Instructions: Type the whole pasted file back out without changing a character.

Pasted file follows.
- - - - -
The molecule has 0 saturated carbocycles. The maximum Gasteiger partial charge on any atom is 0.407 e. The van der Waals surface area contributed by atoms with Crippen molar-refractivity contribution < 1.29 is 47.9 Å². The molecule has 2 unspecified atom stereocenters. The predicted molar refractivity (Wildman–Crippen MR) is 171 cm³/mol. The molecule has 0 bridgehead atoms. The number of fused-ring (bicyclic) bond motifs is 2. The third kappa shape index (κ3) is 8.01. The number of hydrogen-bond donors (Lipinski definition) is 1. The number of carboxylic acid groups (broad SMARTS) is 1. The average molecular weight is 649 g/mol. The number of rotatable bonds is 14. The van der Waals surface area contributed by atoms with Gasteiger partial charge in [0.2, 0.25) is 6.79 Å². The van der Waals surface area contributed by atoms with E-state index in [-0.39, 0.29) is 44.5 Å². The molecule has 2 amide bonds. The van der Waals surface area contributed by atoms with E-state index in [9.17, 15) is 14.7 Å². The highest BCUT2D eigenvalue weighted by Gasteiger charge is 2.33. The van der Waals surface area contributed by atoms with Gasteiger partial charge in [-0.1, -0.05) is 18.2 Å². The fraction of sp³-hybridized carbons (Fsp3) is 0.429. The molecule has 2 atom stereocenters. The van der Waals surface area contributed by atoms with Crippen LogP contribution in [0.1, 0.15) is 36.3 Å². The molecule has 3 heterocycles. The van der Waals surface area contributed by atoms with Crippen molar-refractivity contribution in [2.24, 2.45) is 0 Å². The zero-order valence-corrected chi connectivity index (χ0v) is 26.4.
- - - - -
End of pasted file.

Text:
The molecule has 0 saturated carbocycles. The maximum Gasteiger partial charge on any atom is 0.407 e. The van der Waals surface area contributed by atoms with Crippen molar-refractivity contribution < 1.29 is 47.9 Å². The molecule has 2 unspecified atom stereocenters. The predicted molar refractivity (Wildman–Crippen MR) is 171 cm³/mol. The molecule has 0 bridgehead atoms. The number of fused-ring (bicyclic) bond motifs is 2. The third kappa shape index (κ3) is 8.01. The number of hydrogen-bond donors (Lipinski definition) is 1. The number of carboxylic acid groups (broad SMARTS) is 1. The average molecular weight is 649 g/mol. The number of rotatable bonds is 14. The van der Waals surface area contributed by atoms with Gasteiger partial charge in [0.2, 0.25) is 6.79 Å². The van der Waals surface area contributed by atoms with E-state index in [-0.39, 0.29) is 44.5 Å². The molecule has 2 amide bonds. The van der Waals surface area contributed by atoms with E-state index in [9.17, 15) is 14.7 Å². The highest BCUT2D eigenvalue weighted by Gasteiger charge is 2.33. The van der Waals surface area contributed by atoms with Gasteiger partial charge in [-0.1, -0.05) is 18.2 Å². The fraction of sp³-hybridized carbons (Fsp3) is 0.429. The molecule has 2 atom stereocenters. The van der Waals surface area contributed by atoms with Crippen LogP contribution in [0.1, 0.15) is 36.3 Å². The molecule has 3 heterocycles. The van der Waals surface area contributed by atoms with Crippen molar-refractivity contribution in [2.24, 2.45) is 0 Å². The zero-order valence-corrected chi connectivity index (χ0v) is 26.4.